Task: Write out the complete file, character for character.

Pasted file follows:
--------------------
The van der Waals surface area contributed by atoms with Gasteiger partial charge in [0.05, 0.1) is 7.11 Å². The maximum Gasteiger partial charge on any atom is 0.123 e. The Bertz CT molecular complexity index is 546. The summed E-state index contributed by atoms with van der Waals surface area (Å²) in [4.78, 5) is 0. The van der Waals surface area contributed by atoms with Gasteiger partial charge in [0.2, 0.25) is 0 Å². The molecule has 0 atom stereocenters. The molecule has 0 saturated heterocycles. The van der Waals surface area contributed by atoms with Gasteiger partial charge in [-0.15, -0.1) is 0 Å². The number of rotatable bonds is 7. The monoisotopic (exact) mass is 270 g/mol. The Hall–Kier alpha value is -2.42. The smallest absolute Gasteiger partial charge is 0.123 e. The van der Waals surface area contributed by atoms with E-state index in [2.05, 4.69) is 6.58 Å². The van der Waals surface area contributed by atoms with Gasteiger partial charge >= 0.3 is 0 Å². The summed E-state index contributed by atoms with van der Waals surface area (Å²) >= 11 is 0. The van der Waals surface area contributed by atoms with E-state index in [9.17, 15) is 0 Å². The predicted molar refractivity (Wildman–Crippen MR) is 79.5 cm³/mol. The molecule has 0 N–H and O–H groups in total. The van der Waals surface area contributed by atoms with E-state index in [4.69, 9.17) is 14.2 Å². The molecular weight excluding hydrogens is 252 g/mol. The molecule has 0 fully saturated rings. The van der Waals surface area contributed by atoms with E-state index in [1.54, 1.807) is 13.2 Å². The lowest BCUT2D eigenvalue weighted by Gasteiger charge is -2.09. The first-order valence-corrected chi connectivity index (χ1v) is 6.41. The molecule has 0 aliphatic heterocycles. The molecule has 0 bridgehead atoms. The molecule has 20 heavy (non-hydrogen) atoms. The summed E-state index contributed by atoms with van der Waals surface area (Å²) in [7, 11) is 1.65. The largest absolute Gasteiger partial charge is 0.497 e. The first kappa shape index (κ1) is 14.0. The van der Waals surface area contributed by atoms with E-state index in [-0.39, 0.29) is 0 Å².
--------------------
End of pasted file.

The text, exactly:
The van der Waals surface area contributed by atoms with Gasteiger partial charge in [0.05, 0.1) is 7.11 Å². The maximum Gasteiger partial charge on any atom is 0.123 e. The Bertz CT molecular complexity index is 546. The summed E-state index contributed by atoms with van der Waals surface area (Å²) in [4.78, 5) is 0. The van der Waals surface area contributed by atoms with Gasteiger partial charge in [0.2, 0.25) is 0 Å². The molecule has 0 atom stereocenters. The molecule has 0 saturated heterocycles. The van der Waals surface area contributed by atoms with Gasteiger partial charge in [-0.15, -0.1) is 0 Å². The number of rotatable bonds is 7. The monoisotopic (exact) mass is 270 g/mol. The Hall–Kier alpha value is -2.42. The smallest absolute Gasteiger partial charge is 0.123 e. The van der Waals surface area contributed by atoms with E-state index in [2.05, 4.69) is 6.58 Å². The van der Waals surface area contributed by atoms with Gasteiger partial charge >= 0.3 is 0 Å². The summed E-state index contributed by atoms with van der Waals surface area (Å²) >= 11 is 0. The van der Waals surface area contributed by atoms with E-state index in [9.17, 15) is 0 Å². The predicted molar refractivity (Wildman–Crippen MR) is 79.5 cm³/mol. The molecule has 0 N–H and O–H groups in total. The van der Waals surface area contributed by atoms with E-state index in [4.69, 9.17) is 14.2 Å². The molecular weight excluding hydrogens is 252 g/mol. The molecule has 0 fully saturated rings. The van der Waals surface area contributed by atoms with E-state index in [1.54, 1.807) is 13.2 Å². The lowest BCUT2D eigenvalue weighted by Gasteiger charge is -2.09. The first-order valence-corrected chi connectivity index (χ1v) is 6.41. The molecule has 0 aliphatic heterocycles. The molecule has 0 bridgehead atoms. The molecule has 20 heavy (non-hydrogen) atoms. The summed E-state index contributed by atoms with van der Waals surface area (Å²) in [7, 11) is 1.65. The largest absolute Gasteiger partial charge is 0.497 e. The first kappa shape index (κ1) is 14.0. The van der Waals surface area contributed by atoms with E-state index in [-0.39, 0.29) is 0 Å².